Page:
Many suppliers who answered the 15 questions and heard little back from Walmart interpreted the non-response as a sign that the effort had died or been shelved, but in reality the public silence merely marked a prolonged gestation period. Knowing they couldn’t hold buyers and suppliers accountable until they had decent metrics, Walmart dived into deep development work with the Sustainability Consortium (TSC) to create something that had never been done before: create a robust system to measure the sustainability of hundreds of key products across the store.

Doubters of Walmart’s commitment to sustainability would be wise to note the retailer’s latest Sustainability Milestone Meeting on September 13 – in which SVP of Sustainability Andrea Thomas pledged, “Both at Walmart and at Sam’s Club we’re integrating the Index [and scorecard] into major product categories this year, continuing on next year.” Shawn Baldwin, a SVP of merchandising at Sam’s Club, describes his enthusiasm for the new Live Better scorecard as a way to facilitate merchant-supplier communication and “get to the heart of the issue quicker.” He also pointed out a fact that no supplier should miss: “What we measure at Walmart and Sam’s gets done … what we recognize and incent for becomes part of our culture … and … starting the next fiscal year, every single merchant at Sam’s will have a component for sustainability on their performance review.

Despite mounting evidence that commitment to sustainability is deepening and accelerating in the retail world, many suppliers have been slow to shift out of neutral gear. Some adopted "wait-and-see" holding patterns while the dust settled, reasoning that “once our customers sort out all these requests, initiatives and standards, then we’ll start moving.” Others made no secret of their plans to do as little as possible, because they assumed sustainability would fade in importance. The effective logic of this group was, "This is just another fad; retailers won't care about this next year" and, "We get a different buyer every few years; the next one probably won't care about this."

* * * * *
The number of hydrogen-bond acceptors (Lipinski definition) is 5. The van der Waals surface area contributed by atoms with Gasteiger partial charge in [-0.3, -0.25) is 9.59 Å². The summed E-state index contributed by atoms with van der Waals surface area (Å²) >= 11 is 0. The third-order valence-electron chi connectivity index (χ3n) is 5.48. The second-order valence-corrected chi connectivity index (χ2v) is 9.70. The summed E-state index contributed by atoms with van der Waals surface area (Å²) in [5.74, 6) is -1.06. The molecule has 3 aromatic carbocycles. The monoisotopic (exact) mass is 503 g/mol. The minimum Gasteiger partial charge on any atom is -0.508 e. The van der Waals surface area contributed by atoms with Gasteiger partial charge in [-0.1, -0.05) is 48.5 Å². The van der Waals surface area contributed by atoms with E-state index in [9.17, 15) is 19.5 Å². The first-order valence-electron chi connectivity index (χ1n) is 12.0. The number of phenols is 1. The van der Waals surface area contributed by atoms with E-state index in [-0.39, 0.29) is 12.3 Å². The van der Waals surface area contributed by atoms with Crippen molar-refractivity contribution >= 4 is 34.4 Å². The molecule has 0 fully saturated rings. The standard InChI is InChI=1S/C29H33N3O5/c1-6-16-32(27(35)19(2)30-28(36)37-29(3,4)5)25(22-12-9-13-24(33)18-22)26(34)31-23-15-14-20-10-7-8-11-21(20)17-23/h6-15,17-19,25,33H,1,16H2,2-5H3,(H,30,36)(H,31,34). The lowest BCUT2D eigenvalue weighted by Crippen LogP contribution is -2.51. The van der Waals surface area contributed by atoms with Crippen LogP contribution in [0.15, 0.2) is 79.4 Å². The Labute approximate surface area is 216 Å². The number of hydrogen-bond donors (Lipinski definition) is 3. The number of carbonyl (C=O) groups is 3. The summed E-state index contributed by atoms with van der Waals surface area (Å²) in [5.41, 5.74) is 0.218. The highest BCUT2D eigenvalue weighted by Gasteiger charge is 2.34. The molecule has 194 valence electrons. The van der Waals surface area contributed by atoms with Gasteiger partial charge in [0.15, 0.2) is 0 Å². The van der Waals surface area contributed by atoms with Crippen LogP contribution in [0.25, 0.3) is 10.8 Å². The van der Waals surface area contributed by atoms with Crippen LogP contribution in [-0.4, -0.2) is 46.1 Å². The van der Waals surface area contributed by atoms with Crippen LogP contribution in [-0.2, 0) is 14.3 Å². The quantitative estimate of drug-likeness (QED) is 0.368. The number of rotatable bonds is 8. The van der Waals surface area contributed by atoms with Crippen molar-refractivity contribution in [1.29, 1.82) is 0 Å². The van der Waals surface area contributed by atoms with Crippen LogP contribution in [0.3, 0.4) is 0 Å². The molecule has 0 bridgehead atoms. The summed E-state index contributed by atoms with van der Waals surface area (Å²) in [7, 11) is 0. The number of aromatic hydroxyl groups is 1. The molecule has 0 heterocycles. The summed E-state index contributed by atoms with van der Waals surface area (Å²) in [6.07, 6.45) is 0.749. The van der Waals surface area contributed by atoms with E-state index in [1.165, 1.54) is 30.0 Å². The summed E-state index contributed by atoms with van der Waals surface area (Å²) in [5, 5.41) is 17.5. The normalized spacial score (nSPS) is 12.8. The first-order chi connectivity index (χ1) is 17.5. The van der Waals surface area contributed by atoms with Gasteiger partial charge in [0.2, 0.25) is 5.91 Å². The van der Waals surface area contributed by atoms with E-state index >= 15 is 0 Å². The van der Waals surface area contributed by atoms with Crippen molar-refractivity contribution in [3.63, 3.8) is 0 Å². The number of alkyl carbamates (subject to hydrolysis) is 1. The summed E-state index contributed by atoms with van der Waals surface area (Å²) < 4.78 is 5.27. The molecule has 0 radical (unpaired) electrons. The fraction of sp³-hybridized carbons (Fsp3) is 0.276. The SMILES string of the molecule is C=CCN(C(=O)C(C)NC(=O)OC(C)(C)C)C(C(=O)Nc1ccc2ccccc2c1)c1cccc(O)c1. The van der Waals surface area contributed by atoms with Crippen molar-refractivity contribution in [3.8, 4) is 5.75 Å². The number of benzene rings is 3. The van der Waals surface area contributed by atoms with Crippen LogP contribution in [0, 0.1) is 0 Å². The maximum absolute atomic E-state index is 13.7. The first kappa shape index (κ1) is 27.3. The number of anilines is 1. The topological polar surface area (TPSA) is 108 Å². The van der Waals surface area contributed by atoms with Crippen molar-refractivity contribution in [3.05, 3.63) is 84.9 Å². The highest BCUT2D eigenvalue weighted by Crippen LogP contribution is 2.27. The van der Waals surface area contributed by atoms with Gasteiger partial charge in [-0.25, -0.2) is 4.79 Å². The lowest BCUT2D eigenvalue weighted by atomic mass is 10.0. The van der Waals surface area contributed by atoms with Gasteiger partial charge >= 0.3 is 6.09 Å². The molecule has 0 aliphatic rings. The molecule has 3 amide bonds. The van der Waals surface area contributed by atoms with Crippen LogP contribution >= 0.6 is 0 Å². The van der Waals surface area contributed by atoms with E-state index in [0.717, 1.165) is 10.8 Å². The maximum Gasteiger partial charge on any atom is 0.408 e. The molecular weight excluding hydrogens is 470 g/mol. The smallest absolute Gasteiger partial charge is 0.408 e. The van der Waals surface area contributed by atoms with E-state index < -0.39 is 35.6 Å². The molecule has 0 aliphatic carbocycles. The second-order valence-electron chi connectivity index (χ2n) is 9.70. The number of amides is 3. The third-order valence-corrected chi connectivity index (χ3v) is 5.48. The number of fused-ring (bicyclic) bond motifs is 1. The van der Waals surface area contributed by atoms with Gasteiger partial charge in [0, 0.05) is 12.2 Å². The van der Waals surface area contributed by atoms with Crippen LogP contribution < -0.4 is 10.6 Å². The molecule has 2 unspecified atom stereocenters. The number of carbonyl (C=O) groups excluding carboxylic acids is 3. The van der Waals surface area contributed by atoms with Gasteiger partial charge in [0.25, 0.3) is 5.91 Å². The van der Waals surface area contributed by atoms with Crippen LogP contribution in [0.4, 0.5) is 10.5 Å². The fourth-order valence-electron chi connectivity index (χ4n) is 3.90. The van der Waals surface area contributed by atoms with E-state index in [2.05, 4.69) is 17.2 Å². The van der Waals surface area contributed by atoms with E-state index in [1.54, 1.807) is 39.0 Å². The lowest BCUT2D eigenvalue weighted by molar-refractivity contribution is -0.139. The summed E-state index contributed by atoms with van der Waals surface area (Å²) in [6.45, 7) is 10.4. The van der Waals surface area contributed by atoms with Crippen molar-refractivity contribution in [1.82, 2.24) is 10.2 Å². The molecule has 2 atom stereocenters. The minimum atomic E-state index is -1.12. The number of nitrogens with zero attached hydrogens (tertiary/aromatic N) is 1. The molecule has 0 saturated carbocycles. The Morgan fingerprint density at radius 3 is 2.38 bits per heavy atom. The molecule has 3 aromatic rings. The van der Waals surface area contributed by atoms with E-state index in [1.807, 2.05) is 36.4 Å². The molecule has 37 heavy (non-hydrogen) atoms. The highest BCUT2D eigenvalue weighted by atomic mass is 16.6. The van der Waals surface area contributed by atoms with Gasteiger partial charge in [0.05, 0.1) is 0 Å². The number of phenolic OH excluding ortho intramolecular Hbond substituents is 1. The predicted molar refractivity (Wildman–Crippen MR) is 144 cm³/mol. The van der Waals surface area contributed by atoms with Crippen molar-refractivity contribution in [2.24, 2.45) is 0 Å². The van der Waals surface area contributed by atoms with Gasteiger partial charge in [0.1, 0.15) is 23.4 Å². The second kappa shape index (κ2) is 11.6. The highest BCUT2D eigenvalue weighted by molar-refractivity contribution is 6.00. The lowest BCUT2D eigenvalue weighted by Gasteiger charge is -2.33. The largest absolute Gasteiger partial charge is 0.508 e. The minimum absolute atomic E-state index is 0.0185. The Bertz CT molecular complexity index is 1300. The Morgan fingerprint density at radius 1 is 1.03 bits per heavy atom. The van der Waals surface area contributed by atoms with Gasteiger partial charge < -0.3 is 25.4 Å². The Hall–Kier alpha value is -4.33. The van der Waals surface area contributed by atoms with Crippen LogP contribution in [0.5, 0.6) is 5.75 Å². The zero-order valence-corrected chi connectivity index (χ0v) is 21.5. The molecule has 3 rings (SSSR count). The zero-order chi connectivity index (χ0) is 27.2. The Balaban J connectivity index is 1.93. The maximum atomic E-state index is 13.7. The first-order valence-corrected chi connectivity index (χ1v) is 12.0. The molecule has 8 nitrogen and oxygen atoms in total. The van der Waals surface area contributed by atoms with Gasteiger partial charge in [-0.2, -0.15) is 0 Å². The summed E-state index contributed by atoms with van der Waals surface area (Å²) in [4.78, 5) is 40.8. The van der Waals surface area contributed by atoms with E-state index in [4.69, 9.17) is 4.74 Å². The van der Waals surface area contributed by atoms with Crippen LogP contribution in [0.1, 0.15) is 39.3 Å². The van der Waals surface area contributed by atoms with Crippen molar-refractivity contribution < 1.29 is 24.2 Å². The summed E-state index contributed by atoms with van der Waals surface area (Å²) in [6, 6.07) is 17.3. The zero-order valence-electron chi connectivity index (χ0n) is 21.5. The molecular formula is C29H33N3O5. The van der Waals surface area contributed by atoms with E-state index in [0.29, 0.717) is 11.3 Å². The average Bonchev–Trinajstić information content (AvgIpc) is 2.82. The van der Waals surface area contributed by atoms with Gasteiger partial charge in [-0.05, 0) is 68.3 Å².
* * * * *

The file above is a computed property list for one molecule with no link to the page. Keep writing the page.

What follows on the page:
If you are a retail supplier, a simple test will reveal whether the wait-and-see approach is right for you. We pose this question to all our clients who are on the fence about how seriously they should commit to sustainability: "Are you willing to bet the future of your business on the chance that retailers will suddenly stop caring about sustainability?”

To assess the likelihood that retailers will stop caring, we ask these three simple questions:

  • Is the customer of tomorrow likely to care more or care less about sustainability than the customer of today?
  • ·Are product contents and manufacturing locations likely to be more visible or less visible to retailers and the public 10 years from now?
  • Are costs of essential inputs like energy, clean water, and raw materials likely to increase or decrease for the foreseeable future?

If you're a wait-and-see company, your future viability may depend on a perfect storm of unlikely events—that retail buyers and the consumers to whom they respond will suddenly stop learning and caring about resource costs, the health of people and the planet, and the future of their children. We urge you to ask just one more question: Is that a risk you’re willing to take?

Image by Dusit via Shutterstock